Jonathan Franzen is also the author of The Corrections: A Novel, and The Discomfort Zone, a memoir. He is pictured above at The New Yorker Festival Fiction Night in New York City in 2009.
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September 30, 2011 Why all the adulatory attention, critics ask, for Jonathan Franzen's latest domestic drama about marriage and family? Even though Franzen gets more praise for doing what many fine female writers do "backwards and in heels," critic Maureen Corrigan says Freedom has earned its accolades.
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September 29, 2011 Susan Orlean chronicles the life of the beloved four-legged movie star and the owner who adored him. Rin Tin Tin: The Life and the Legend is Orlean's magnum opus, exploring unlikely survival, Hollywood friendship and the tribulations of American life in the early 20th century.
September 28, 2011 With grace and compassion, French writer Emmanuel Carrere tells somber stories of loss. Lives Other Than My Own demonstrates that narrative is not just a vessel for what is considered off-limits in life. It can be a vessel for knowledge one never wished to possess.
September 27, 2011 The Wandering Falcon is a collection of short fiction from Jamil Ahmad. Ahmad is an 80-year-old former Pakistani government official who is making his debut in fiction.
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September 27, 2011 Reality and fantasy masterfully collide in Helen Oyeyemi's folklore-filled fourth novel. St. John Fox, a 1930s-era English writer, is locked in a love triangle with his wife, Daphne, and an imaginary muse named Mary Foxe, who comes off the page to haunt, help and entertain.
September 22, 2011 Apricot Jam is a newly posthumously published collection of short pieces by Aleksandr Solzhenitsyn.
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Pulitzer Prize-winning movie critic Roger Ebert works in his office at the WTTW-TV studios in Chicago in January 2011.
Charles Rex Arbogast/AP Photo
September 21, 2011 Roger Ebert tackles lowbrow and highbrow topics alike in his memoir; critic John Powers says the chronicle is sunny and hopeful — just like Ebert himself.
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September 21, 2011 French artist David B. renders ecstatic visions, religious fervor and bloody battles in his new collection of graphic novellas, The Armed Garden and Other Stories. His mysterious and melancholy style saturates every panel of the artfully told tales.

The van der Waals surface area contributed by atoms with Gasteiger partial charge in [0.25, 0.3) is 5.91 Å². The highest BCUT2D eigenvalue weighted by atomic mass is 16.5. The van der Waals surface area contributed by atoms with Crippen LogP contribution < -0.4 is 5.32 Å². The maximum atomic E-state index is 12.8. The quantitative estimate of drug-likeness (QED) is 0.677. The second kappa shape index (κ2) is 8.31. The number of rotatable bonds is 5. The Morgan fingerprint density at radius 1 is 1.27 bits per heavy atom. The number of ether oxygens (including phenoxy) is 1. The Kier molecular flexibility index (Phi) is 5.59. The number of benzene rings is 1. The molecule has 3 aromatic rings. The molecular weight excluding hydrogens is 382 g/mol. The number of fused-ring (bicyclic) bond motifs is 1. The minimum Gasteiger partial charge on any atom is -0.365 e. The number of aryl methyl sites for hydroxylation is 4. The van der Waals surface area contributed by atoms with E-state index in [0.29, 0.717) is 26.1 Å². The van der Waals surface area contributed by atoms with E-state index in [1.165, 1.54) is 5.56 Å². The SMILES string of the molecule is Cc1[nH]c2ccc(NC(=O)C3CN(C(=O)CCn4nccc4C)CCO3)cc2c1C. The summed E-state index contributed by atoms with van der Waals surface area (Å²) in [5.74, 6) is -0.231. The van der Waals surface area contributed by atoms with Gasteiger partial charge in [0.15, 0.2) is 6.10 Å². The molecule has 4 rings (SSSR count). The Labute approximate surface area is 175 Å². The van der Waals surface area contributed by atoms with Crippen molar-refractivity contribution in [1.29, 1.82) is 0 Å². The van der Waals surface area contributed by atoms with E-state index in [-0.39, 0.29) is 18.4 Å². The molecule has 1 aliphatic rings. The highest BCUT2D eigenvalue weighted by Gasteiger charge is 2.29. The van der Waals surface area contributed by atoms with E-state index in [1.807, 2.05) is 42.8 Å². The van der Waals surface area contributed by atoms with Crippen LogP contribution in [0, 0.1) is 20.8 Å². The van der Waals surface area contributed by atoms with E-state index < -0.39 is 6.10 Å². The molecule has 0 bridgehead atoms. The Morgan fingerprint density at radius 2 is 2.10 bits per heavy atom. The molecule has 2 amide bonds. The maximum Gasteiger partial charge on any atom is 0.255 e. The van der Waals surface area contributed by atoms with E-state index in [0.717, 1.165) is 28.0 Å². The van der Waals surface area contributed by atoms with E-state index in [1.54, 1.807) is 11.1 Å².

September 20, 2011 Stephen Greenblatt chronicles the unlikely discovery of Lucretius' poem "On the Nature of Things" — by a 15th-century Italian book hunter. The Swerve is a masterfully written meditation on the fragile inheritance of ideas.
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September 20, 2011 Husband and wife doctor team Jerome Groopman and Pamela Hartzband have joined forces to help patients navigate the daunting and dysfunctional world of medicine. Doctors must be more patient, they say, and patients, better informed.
September 19, 2011 Train Dreams by Denis Johnson tells the life story of a railroad worker from the early 20th century, and, while short, it's a rich dramatic rendition of a man's life.
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September 19, 2011 Set somewhere in a modern yet resolutely mythical Middle East, Craig Thompson's latest graphic novel is a love story that also tackles the roots of religion and the nature of masculinity and femininity.
September 15, 2011 The small town Magdalena Tulli imagines in her quirky new novel is inhabited by strapping young soldiers, fair maidens, oligarchs and one notable insomniac — all of whom behave in the most unexpected ways.
September 15, 2011 Robert Stone's characters fall all over the moral spectrum, but between a revolutionary nun, a treacherous spy and an alienated anthropologist, they certainly make for good reading. Author Roland Merullo recommends Stone's A Flag for Sunrise, a rich depiction of Central America in the turbulent '70s.
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September 14, 2011 In an intriguing and insightful new book, anthropologist Jeanne Guillemin looks back at the 2001 anthrax attacks that killed five and infected 17 others.
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